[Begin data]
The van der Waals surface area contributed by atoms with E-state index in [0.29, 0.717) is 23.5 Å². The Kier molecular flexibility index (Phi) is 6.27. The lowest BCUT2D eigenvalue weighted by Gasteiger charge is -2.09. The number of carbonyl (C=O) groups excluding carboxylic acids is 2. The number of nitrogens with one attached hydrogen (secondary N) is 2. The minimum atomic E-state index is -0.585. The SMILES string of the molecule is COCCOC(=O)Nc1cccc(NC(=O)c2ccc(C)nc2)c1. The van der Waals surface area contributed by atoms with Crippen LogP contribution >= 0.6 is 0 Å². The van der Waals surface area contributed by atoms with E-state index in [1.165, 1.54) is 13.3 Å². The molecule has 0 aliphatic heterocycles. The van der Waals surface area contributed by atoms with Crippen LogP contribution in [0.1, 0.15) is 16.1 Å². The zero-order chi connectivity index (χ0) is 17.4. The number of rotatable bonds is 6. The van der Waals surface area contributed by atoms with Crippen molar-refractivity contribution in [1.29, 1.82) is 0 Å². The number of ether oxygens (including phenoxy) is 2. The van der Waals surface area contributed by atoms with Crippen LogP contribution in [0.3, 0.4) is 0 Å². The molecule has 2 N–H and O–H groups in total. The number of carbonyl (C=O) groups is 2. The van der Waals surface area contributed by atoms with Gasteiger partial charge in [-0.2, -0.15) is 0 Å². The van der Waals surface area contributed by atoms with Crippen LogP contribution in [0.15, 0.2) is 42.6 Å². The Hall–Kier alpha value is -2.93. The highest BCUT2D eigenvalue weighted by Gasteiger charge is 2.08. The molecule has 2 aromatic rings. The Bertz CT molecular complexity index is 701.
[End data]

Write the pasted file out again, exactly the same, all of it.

The van der Waals surface area contributed by atoms with E-state index in [0.29, 0.717) is 23.5 Å². The Kier molecular flexibility index (Phi) is 6.27. The lowest BCUT2D eigenvalue weighted by Gasteiger charge is -2.09. The number of carbonyl (C=O) groups excluding carboxylic acids is 2. The number of nitrogens with one attached hydrogen (secondary N) is 2. The minimum atomic E-state index is -0.585. The SMILES string of the molecule is COCCOC(=O)Nc1cccc(NC(=O)c2ccc(C)nc2)c1. The van der Waals surface area contributed by atoms with Crippen LogP contribution >= 0.6 is 0 Å². The van der Waals surface area contributed by atoms with E-state index in [1.165, 1.54) is 13.3 Å². The molecule has 0 aliphatic heterocycles. The van der Waals surface area contributed by atoms with Crippen LogP contribution in [0.1, 0.15) is 16.1 Å². The zero-order chi connectivity index (χ0) is 17.4. The number of rotatable bonds is 6. The van der Waals surface area contributed by atoms with Crippen molar-refractivity contribution in [1.29, 1.82) is 0 Å². The number of ether oxygens (including phenoxy) is 2. The van der Waals surface area contributed by atoms with Crippen LogP contribution in [0.3, 0.4) is 0 Å². The molecule has 2 N–H and O–H groups in total. The number of carbonyl (C=O) groups is 2. The van der Waals surface area contributed by atoms with Gasteiger partial charge in [-0.2, -0.15) is 0 Å². The van der Waals surface area contributed by atoms with Crippen LogP contribution in [0.15, 0.2) is 42.6 Å². The Hall–Kier alpha value is -2.93. The highest BCUT2D eigenvalue weighted by Gasteiger charge is 2.08. The molecule has 2 aromatic rings. The Bertz CT molecular complexity index is 701.